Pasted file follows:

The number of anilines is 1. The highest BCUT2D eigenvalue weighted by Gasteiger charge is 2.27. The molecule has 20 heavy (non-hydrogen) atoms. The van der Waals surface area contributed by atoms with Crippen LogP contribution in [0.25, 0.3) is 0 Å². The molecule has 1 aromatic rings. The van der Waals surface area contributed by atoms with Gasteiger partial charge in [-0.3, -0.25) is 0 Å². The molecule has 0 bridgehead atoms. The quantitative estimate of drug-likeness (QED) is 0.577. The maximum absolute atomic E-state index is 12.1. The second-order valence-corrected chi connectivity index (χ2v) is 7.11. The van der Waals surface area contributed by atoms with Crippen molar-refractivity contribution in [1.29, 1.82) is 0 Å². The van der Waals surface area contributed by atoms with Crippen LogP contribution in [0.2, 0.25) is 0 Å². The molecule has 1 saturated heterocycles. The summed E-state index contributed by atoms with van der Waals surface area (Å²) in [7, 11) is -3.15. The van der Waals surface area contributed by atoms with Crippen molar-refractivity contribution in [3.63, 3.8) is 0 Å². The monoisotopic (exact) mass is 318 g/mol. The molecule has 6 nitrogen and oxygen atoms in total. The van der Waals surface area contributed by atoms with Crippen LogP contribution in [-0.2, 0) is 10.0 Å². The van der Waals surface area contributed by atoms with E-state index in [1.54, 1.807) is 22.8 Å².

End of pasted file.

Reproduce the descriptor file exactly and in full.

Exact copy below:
The number of anilines is 1. The highest BCUT2D eigenvalue weighted by Gasteiger charge is 2.27. The molecule has 20 heavy (non-hydrogen) atoms. The van der Waals surface area contributed by atoms with Crippen LogP contribution in [0.25, 0.3) is 0 Å². The molecule has 1 aromatic rings. The van der Waals surface area contributed by atoms with Gasteiger partial charge in [-0.3, -0.25) is 0 Å². The molecule has 0 bridgehead atoms. The quantitative estimate of drug-likeness (QED) is 0.577. The maximum absolute atomic E-state index is 12.1. The second-order valence-corrected chi connectivity index (χ2v) is 7.11. The van der Waals surface area contributed by atoms with Crippen molar-refractivity contribution in [1.29, 1.82) is 0 Å². The van der Waals surface area contributed by atoms with Crippen LogP contribution in [0.2, 0.25) is 0 Å². The molecule has 1 saturated heterocycles. The summed E-state index contributed by atoms with van der Waals surface area (Å²) in [7, 11) is -3.15. The van der Waals surface area contributed by atoms with Crippen molar-refractivity contribution in [3.63, 3.8) is 0 Å². The monoisotopic (exact) mass is 318 g/mol. The molecule has 6 nitrogen and oxygen atoms in total. The van der Waals surface area contributed by atoms with Crippen LogP contribution in [-0.2, 0) is 10.0 Å². The van der Waals surface area contributed by atoms with E-state index in [1.54, 1.807) is 22.8 Å².